As bug effects magnify, they can also drag down performance. If software usability suffers, it will eventually be out-performed by the competition. All of this becomes very costly.
DevOps, more precisely DevSecOps processes increase the odds of catching bugs early, before development has reached a point where debugging is overly burdensome. In this way, it simultaneously improves the product while conserving resources.
2. DevOps Bridges Security Gaps
Ensuring security and compliance while moving at breakneck speed is difficult, but critical. Manual handoffs need to securely transition into a remote, digital process while preventing data sharing breaches.
Additionally, team members working from home instead of within a company’s secure network pose a security risk. As Sivan Tehila, Director of Solution Architecture at Perimeter 81 explained, work-from-home security concerns include weak home wi-fi security, phishing scams, and insecure passwords. Some team members may even circumvent security measures to limit oversight or admin check-ins, creating further vulnerabilities.
DevSecOps (development-security-operations) is where DevOps and Security come together to ensure security throughout the DevOps cycle and beyond.
This includes security, top of mind for many. Distribute your security know-how within the IT organization. To ensure that security does not block agility, focus on enabling frictionless security in the DevSecOps process. Left-shift (baking security into your initial infrastructure definitions) and automate policy enforcement. Forrester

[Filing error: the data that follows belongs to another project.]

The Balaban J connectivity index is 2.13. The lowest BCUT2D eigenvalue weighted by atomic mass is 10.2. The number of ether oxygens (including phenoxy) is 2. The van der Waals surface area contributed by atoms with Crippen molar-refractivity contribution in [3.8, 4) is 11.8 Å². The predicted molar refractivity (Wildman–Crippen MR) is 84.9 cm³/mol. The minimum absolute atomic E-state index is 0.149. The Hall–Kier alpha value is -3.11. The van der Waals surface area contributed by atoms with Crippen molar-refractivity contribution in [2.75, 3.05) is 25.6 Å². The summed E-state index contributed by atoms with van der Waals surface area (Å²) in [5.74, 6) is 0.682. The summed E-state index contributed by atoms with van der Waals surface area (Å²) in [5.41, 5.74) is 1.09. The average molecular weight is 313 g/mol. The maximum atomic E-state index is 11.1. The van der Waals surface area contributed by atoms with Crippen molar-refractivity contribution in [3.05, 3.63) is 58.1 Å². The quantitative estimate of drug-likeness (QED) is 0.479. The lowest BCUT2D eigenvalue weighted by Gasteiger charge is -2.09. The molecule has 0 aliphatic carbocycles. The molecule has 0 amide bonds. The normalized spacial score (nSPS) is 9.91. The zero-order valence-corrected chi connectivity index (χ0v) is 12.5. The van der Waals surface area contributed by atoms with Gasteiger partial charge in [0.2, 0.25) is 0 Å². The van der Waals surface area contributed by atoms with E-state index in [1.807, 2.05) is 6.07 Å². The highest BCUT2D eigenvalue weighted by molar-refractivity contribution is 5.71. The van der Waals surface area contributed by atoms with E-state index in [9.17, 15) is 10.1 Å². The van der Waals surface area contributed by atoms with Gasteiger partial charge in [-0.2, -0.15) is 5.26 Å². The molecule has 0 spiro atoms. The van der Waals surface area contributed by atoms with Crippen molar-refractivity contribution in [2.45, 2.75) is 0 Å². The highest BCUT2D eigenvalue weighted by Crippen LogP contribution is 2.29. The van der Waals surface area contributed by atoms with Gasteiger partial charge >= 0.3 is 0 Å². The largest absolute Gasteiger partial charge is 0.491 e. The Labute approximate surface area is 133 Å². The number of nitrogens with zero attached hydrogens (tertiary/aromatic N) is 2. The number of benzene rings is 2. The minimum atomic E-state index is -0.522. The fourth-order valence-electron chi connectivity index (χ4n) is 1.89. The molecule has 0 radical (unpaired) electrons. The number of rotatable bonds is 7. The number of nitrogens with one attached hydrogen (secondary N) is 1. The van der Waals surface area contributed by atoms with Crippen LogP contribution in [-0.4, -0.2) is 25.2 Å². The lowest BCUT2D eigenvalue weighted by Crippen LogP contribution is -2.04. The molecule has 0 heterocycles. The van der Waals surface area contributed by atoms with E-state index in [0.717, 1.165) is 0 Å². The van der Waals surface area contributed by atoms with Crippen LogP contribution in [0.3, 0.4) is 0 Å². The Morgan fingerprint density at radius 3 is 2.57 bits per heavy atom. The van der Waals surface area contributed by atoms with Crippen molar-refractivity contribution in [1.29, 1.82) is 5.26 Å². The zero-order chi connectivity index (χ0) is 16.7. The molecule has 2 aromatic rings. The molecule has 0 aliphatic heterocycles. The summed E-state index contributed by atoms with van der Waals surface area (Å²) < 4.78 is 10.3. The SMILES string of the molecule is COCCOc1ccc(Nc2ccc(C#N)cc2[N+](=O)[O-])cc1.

3. DevOps Broadens Visibility
To envision a successful future in the age of COVID, business teams and leaders need information. Forecasting and predictions rely on analytics. The more executives know, the better decisions they’ll make.
Fortunately, DevOps can help. With real-time KPIs provided by DevOps automation platforms like Opsera, team members and leaders are given the high visibility they need to identify issues and opportunities. With a shared view and set of goals, silos are dismantled and business teams become unified.
“Now more than ever is the time to ensure that the product team, as a rule, has all the information, resources, and approvals it needs to get the job done,” Forrester asserts. Connectivity, collaboration, and automation is the name of the game now. With demand for quality software at an all-time high, companies can’t afford to hold back.
With wider visibility comes increased ability to act. Intelligent and action oriented DevOps dashboards with specific KPI's make it possible to isolate problems and look for opportunities to standardize successes. In turn, this will reduce confusion and bring the team together over shared tools and solutions.
The ability to identify and address issues remotely and collaboratively is critical given our current circumstances. With DevOps dashboards, every team member has the power to tackle issues as they arise.
Surviving, and Thriving, in the COVID Era With DevOps
Rapidly scaling a business’s digital presence and operations requires striking a delicate balance between quality, security, visibility, and speed. Additionally, it must be cost-efficient in our currently strained economy. Fortunately, platforms like Opsera can help businesses successfully digitize by automating DevOps and providing the visibility leaders need. With DevOps, anything is possible.
To learn more about how DevOps propels businesses forward, check out Opsera’s upcoming webinar: The Future of Business Digitization and Workforce. Learn from industry speakers such as Sheila Jordan CDTO, Honeywell, Fran Rosch CEO, Forgerock, Ralph Laura CIO, Lumentum and Declan Morris EIR CostanoaVentures, Ex-CIO Splunk.